“Nothing,” Brackett replied. “But I know Roy. He’ll worry himself into an early grave if we try to keep things from him. Just tell him we’re waiting for the x-rays. As soon as we know, he’ll know.”
Nodding, Dixie took a deep breath before pushing open the door to treatment 3. Immediately, Roy turned his head towards the door, his expression extremely anxious. “Dix?”
Dr Joe Early looked at Dixie across his patient. “I was just threatening to have Roy restrained if he tried to get up and go and see Johnny for himself,” he commented. “When I said you weren’t hurt, Roy, I didn’t mean you could immediately get up and leave.”
Smiling at Joe’s attempt to cheer Roy up, Dix said, “We’re waiting on the x-rays for Johnny, Roy. As soon as we know something, you’ll know.” She walked over and took his hand, squeezing reassuringly. “I’m glad to hear you’re not hurt.”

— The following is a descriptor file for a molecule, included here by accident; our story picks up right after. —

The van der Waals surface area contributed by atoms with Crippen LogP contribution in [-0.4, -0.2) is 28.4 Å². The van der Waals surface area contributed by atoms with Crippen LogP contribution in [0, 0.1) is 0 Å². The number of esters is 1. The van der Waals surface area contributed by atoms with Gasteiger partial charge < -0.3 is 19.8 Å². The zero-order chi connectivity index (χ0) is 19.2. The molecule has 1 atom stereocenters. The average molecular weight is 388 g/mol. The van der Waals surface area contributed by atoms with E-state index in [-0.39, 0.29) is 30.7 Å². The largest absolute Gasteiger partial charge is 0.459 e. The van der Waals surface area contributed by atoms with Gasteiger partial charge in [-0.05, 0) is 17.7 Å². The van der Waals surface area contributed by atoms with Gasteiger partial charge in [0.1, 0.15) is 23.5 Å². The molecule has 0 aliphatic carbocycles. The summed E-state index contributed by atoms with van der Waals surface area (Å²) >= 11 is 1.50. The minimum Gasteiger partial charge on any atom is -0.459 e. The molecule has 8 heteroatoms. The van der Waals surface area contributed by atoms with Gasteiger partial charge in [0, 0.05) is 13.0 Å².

“Just a bit of muscle strain and some hypothermia to keep his shock company,” Joe joked. He could tell that Dixie was worried about Johnny, but he wouldn’t ask in front of Roy. “We’ll keep you for a couple of hours to make sure you warm up properly and then Joanne can take you home.”
“But Johnny,” Roy objected and Dix squeezed his hand again.
“We’ll let you know as soon as we know,” she promised. “Joanne is on her way. Now you relax, mister!” she ordered. “You did nothing wrong and everything right with Johnny.” She smiled again and turned to leave.
As the door swung closed behind her, she heard Joe ask, “How do you fancy getting out of that mud, Roy?”